What You Should Know About Overactive BladderLet's talk about it.
Angie always assumed her frequent trips to the restroom to pee were normal. It wasn't until she hit her 20s and started working in an office with other women that she started to question whether the frequent need to urinate was, in fact, the norm.
“I noticed they didn't use the restroom as often as I did,” says Angie, a yoga teacher who lives in Las Vegas with her husband and two kids. “When we'd go to lunch, I'd have to get up two to three times and they never did. I'd say, 'Anyone else need to go?' When they'd say no, I'd think, 'Man they're lucky.'”
She tried to manage through lifestyle tweaks. She did Kegel exercises, the exercise that strengthens the pelvic floor muscles to help control the bladder. She limited caffeine. And she tried to plan her trips to the bathroom ahead of time. All of these helped, but not enough.
On road trips, she'd give her husband 15-minute warnings. “I'd say, 'Okay, we need to find a bathroom in 15 minutes.' And when we got to 10 minutes, I'd say, 'Are you looking for a bathroom because I have 10 minutes.' At five minutes, I'd start panicking,” she says. “If he went past the time limit, I'd be Kegel-ing, breathing, chanting—I might be swearing a little bit internally—but when I had to go, I had to go.”
About eight years ago, Angie learned about a condition called overactive bladder (OAB) that sounded a lot like what she was experiencing. People with OAB have frequent and sudden urges to urinate that may be difficult to control; they also experience unintentional loss of urine.
“I started putting two and two together, and realized what I thought was normal wasn't,” she says. “I finally talked to my doctor and was diagnosed with OAB.”
Angie's story sounds familiar to Diane Newman, Adjunct Professor of Urology in Surgery at the Perelman School of Medicine in Philadelphia.
“Many women get into a habit of changing their routine and may find that a significant portion of their day revolves around bathroom mapping,” Newman says. “Women may deal with OAB symptoms for years without speaking to a health care provider since they just don't know how to bring it up, or they think it's a normal part of aging.”
That was Angie.
More than a decade after that first office job, Angie was diagnosed with overactive bladder. Her doctor prescribed a treatment called Myrbetriq® (mirabegron) — a prescription medicine for adults used to treat overactive bladder symptoms of urgency, frequency and leakage.
Since she began taking Myrbetriq, Angie's bathroom trips have decreased. “I'm so glad I finally brought it up with my doctor,” says Angie, now 49. “Now I don't have to plan my day around bathroom visits.”
This article is not intended to be a substitute for professional medical advice, diagnosis or treatment. Always talk with your doctor before starting any diet or exercise program. This article is sponsored by Astellas.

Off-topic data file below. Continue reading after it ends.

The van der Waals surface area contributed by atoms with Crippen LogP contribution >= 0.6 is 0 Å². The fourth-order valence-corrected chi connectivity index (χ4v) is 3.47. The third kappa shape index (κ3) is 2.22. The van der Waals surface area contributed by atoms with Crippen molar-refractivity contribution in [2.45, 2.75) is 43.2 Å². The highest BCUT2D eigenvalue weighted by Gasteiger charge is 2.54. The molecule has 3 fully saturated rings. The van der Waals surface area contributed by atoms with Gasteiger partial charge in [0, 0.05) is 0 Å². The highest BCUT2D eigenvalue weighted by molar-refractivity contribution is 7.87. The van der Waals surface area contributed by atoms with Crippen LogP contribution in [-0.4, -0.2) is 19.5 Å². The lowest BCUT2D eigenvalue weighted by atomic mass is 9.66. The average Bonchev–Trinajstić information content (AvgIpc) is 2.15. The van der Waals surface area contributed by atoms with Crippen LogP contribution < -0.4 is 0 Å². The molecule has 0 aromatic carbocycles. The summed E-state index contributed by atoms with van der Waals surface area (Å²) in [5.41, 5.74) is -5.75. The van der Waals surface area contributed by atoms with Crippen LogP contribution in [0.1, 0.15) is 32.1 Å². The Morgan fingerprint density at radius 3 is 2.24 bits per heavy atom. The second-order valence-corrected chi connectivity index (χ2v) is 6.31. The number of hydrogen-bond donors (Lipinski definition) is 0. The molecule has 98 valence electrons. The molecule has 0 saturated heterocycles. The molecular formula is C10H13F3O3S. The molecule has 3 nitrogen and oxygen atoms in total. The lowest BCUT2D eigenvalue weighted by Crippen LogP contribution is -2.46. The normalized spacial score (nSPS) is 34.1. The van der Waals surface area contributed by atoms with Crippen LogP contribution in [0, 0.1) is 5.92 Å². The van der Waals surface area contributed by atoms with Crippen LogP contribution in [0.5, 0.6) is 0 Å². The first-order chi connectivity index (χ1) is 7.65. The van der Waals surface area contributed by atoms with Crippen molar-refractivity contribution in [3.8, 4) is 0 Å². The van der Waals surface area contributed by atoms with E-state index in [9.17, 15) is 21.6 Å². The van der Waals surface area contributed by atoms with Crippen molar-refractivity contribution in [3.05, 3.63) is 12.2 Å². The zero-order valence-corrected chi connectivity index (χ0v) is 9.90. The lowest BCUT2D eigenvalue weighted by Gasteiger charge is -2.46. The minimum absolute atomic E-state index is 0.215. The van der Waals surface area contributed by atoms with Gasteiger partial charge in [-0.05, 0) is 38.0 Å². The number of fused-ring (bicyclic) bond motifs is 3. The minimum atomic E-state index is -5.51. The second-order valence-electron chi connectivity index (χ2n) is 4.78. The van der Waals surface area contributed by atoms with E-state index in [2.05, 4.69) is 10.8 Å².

Use of Myrbetriq
Myrbetriq® (mirabegron) is a prescription medicine for adults used to treat overactive bladder (OAB) with symptoms of urgency, frequency and leakage.
Important Safety Information
Myrbetriq is not for everyone. Do not take Myrbetriq if you have an allergy to mirabegron or any ingredients in Myrbetriq. Myrbetriq may cause your blood pressure to increase or make your blood pressure worse if you have a history of high blood pressure. It is recommended that your doctor check your blood pressure while you are taking Myrbetriq. Myrbetriq may increase your chances of not being able to empty your bladder. Tell your doctor right away if you have trouble emptying your bladder or you have a weak urine stream.
Myrbetriq may cause allergic reactions that may be serious. If you experience swelling of the face, lips, throat or tongue, with or without difficulty breathing, stop taking Myrbetriq and tell your doctor right away.
Tell your doctor about all the medicines you take including medications for overactive bladder or other medicines such as thioridazine (Mellaril™ and Mellaril-S™), flecainide (Tambocor®), propafenone (Rythmol®), digoxin (Lanoxin®) or solifenacin succinate (VESIcare®). Myrbetriq may affect the way other medicines work, and other medicines may affect how Myrbetriq works.
Before taking Myrbetriq, tell your doctor if you have liver or kidney problems. The most common side effects of Myrbetriq include increased blood pressure, common cold symptoms (nasopharyngitis), dry mouth, flu symptoms, urinary tract infection, back pain, dizziness, joint pain, headache, constipation, sinus irritation, and inflammation of the bladder (cystitis).
For further information, please talk to your healthcare professional and see accompanying Patient Product Information and complete Prescribing Information for Myrbetriq® (mirabegron).
You are encouraged to report negative side effects of prescription drugs to the FDA. Visit www.fda.gov/medwatch or call .